The word marijuana comes from the Mexican Spanish marihuana. According to the United Nations, cannabis (Marijuana) is the most widely used illicit substance in the world. A recent annual survey performed in the US found increased use of marijuana among teens than the cigarettes. The increased use has been seen among eighth, 10th and 12th graders. The findings also illustrated that eighth-graders have been exposed to marijuana in a very different perspective and seeing marijuana as not dangerous.
The statistics come from the 2010 Monitoring the Future Survey, funded by National Institute on Drug Abuse (NIDA) and conducted by University of Michigan researchers. The Survey of more than 46,000 teens from 396 public and private schools included information on drug, alcohol and cigarette use from 12th graders since 1975. In 1991, eighth and tenth graders were added. The report released Tuesday, found that marijuana use rose slightly while cigarette smoking fell among teens in 2010. Other findings are-
- Daily marijuana use increased significantly among eighth-, 10th- and 12th-grader-
- 6.1% of high school seniors smoked marijuana daily in 2010, compared with 5.2% in 2009;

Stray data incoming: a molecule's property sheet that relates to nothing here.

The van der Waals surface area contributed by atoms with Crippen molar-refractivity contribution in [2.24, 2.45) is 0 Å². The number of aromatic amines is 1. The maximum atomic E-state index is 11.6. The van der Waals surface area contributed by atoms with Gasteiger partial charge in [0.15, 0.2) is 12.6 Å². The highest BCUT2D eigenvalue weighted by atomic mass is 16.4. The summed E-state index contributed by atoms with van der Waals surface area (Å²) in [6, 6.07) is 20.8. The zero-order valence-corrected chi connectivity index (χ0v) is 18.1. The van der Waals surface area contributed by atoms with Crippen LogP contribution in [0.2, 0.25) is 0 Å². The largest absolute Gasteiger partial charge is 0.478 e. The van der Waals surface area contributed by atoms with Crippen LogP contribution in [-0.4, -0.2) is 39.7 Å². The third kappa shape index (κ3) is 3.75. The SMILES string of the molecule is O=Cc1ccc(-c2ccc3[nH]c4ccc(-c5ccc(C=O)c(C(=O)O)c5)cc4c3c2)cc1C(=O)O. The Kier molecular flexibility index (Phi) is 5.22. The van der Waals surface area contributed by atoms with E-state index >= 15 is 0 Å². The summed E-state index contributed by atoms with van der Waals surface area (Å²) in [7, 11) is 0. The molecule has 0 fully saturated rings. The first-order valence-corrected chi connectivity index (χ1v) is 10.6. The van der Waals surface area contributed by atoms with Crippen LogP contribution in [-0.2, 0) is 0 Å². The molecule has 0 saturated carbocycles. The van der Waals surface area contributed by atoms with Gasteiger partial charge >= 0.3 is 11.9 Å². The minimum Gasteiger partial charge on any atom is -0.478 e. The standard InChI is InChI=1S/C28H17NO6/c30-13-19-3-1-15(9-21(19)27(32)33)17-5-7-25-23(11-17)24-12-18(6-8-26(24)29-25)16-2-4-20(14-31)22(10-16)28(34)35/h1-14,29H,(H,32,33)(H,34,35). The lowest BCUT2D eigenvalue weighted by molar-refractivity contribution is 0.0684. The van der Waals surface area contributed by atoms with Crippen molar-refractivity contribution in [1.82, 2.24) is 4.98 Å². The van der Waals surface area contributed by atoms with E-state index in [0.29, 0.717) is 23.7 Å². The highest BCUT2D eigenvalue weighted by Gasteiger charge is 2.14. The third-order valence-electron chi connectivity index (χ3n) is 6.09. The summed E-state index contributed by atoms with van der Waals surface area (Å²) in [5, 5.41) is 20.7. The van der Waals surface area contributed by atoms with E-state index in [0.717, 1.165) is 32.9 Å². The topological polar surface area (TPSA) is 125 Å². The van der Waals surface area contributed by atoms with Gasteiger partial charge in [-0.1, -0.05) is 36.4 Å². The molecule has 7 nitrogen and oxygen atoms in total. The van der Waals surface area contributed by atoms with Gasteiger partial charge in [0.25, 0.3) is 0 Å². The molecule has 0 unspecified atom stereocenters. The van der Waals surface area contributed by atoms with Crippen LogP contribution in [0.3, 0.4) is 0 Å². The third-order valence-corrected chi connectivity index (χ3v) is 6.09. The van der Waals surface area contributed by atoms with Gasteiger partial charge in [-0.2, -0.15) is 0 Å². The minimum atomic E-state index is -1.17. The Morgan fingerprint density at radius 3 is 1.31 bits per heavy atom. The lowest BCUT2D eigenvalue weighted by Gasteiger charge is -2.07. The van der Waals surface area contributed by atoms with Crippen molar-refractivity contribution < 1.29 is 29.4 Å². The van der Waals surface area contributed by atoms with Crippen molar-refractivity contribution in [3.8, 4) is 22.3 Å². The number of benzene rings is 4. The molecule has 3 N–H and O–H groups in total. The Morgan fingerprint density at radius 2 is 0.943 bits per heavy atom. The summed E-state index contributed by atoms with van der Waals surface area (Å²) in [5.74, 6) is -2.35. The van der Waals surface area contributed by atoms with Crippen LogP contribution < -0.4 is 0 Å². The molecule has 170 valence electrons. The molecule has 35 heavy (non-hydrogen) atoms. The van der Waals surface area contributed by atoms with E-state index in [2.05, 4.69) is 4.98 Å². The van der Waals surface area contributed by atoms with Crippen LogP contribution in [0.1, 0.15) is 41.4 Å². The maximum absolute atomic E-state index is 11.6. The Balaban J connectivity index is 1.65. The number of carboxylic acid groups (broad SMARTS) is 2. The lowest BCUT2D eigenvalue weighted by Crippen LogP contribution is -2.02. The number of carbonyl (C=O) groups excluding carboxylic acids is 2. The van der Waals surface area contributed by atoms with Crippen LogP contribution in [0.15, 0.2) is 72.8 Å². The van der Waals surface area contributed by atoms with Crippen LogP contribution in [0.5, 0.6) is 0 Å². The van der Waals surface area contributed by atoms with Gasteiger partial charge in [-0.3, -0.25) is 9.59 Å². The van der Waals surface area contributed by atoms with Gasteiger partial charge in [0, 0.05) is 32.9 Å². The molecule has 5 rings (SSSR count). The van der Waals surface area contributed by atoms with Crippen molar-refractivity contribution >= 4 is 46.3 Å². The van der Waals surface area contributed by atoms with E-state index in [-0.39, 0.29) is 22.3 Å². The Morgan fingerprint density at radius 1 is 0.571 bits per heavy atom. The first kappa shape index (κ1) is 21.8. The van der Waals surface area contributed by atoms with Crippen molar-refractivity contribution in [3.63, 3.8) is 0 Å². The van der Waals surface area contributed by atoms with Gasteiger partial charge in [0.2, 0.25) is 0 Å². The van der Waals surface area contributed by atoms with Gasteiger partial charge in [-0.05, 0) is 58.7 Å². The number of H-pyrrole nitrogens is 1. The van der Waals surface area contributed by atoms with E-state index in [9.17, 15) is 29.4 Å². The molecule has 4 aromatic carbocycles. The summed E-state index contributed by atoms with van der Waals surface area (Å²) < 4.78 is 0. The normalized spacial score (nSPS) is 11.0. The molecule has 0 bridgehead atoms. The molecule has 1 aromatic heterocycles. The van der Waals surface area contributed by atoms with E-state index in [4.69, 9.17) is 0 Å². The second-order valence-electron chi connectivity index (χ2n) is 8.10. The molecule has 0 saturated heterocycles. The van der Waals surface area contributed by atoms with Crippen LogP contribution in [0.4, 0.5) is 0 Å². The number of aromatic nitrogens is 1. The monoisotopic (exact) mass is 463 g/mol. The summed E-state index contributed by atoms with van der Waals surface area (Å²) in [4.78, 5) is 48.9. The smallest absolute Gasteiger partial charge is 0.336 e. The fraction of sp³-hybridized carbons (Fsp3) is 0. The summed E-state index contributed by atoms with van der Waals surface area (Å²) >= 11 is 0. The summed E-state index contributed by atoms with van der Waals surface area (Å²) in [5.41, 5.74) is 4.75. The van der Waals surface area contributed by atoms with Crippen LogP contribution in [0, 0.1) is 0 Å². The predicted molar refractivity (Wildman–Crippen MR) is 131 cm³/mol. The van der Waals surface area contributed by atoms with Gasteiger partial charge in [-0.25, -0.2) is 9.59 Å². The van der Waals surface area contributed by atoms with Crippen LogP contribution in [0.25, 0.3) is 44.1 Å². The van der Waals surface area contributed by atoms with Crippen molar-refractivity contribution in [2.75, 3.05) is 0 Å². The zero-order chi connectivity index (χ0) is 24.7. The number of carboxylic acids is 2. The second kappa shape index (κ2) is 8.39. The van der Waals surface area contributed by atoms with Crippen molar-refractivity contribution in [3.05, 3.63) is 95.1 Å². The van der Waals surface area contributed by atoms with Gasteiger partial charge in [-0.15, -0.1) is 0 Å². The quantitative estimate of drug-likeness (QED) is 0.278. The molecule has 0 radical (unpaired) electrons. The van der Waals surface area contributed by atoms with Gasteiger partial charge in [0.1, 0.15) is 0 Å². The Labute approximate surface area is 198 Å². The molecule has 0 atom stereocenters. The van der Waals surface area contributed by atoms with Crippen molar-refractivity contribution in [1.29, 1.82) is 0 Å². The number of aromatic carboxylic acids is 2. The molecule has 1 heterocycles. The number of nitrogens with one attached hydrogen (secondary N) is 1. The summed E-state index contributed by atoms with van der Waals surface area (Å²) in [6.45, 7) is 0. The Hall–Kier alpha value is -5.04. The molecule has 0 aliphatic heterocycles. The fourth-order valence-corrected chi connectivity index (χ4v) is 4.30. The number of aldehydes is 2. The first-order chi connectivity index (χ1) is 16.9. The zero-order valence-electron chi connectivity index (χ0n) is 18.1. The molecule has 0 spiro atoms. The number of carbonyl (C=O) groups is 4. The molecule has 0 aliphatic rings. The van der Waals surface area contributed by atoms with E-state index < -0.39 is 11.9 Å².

- Daily use in 10th graders rose from 3.1% to 3.8% over the same time period,
- Daily use in eight graders rose from 1% to 1.2% over the same time period
- 21.4% of high school seniors reported smoking marijuana at least once in the last month, compared with 19.2% who had smoked cigarettes.
- Binge drinking, defined as having five drinks or more in a row, was down by with 23.2% vs. 25% in 2009 and 31.5% in 1998.
Nora Volkow, lead investigator and the director of the NIDA blamed the rising use among teens in the past three years on publicity and legalized status...
of marijuana in various states. She said more than a dozen states and the District of Columbia have legalized medical marijuana, so teens might tend to view the drug as beneficial, not risky.
She further said marijuana interferes with memory and learning, which is of particular concern in teens, whose brains aren’t yet fully developed. Volkow said her institute plans to fund research into whether U.S. students grades and test scores have fallen as marijuana use has increased.
The survey also found that besides marijuana teens are increasingly using MDMA or Ecstasy. However, the use of narcotics other than heroin hasn’t changed significantly since 2004. Injecting heroin with a needle showed a small but statistically significant increase in 2010, but it’s still so uncommon in teens that researchers said they can’t yet be sure that use is growing.
As a parent you are always worried about your teen being addicted to marijuana. The first step is to find out, if your teen is addicted and if it is the case then, marijuana users who want to give up the habit would do well to find rehab centers that can help them adjust to life without the drug. Talk to your teen about marijuana addiction and it is important to be patient while getting your teen back on track.